- People who adopted a vegetarian diet for just five days show reduced levels of toxic chemicals in their bodies. In particular, levels of hormone disrupting chemicals and antibiotics used in livestock were lower after the five-day vegetarian program. The pilot study suggests that people may be able reduce their exposure to potentially dangerous chemicals through dietary choices, such as limiting consumption of animal products like meats and dairy.
- The only human genetically modified food (GMO) feeding study ever published show[ed] that the foreign genes inserted into GM food crops can transfer into the DNA of our gut bacteria. This study gives new meaning to the adage, "You are what you eat." Long after those GM corn chips you munched are history, your intestinal flora may still be churning out the "Bt" pesticide GM corn plants have been engineered to produce.
- Our global, consolidated food system can make it hard to know exactly where your food comes from. A single hamburger patty can comingle meat from a hundred different head of cattle, from four different countries. Or, looked at from another perspective, a single contaminated carcass shredded for hamburger can pollute eight tons of finished ground beef. Given the huge size of many meat processing plants, a single package of ground beef can contain meat from hundreds of cows. In the Jack in the Box outbreak, investigators found that the ground beef from the most likely supplier contained meat from 443 different cattle that had come from farms and auctions in six states via five slaughterhouses.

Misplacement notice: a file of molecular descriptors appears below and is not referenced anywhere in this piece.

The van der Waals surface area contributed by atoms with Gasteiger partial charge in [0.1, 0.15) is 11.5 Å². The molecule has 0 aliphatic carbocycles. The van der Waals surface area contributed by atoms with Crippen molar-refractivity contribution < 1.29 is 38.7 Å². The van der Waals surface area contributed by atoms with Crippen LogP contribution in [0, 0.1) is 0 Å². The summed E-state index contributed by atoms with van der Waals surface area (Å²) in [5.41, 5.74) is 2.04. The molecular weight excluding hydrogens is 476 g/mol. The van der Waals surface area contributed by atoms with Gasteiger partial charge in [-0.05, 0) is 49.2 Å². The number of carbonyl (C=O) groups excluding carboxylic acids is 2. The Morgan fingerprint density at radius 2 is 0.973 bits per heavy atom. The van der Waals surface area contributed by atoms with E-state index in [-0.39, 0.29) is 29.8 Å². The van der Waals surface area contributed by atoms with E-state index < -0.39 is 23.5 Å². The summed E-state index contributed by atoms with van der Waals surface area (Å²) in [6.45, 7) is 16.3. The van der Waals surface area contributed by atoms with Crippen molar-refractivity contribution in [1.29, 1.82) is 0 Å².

- In addition to routine antibiotics, at least 70 percent of conventionally raised broiler chickens in the U.S. are fed arsenic. The most common additive is roxarsone (3-nitro-4-hydroxyphenylarsonic acid). Roxarsone is an “organic” form of arsenic, once thought medically benign. Once ingested by animals, however, roxarsone can degrade into cancer-causing inorganic forms of arsenic (arsenite and arsenate) within the animal’s digestive tract and in animal waste. Roxarsone is FDA-approved for growth promotion, feed efficiency and “improved pigmentation” of meat. Significantly, the 27 countries of the European Union have never approved this practice as safe.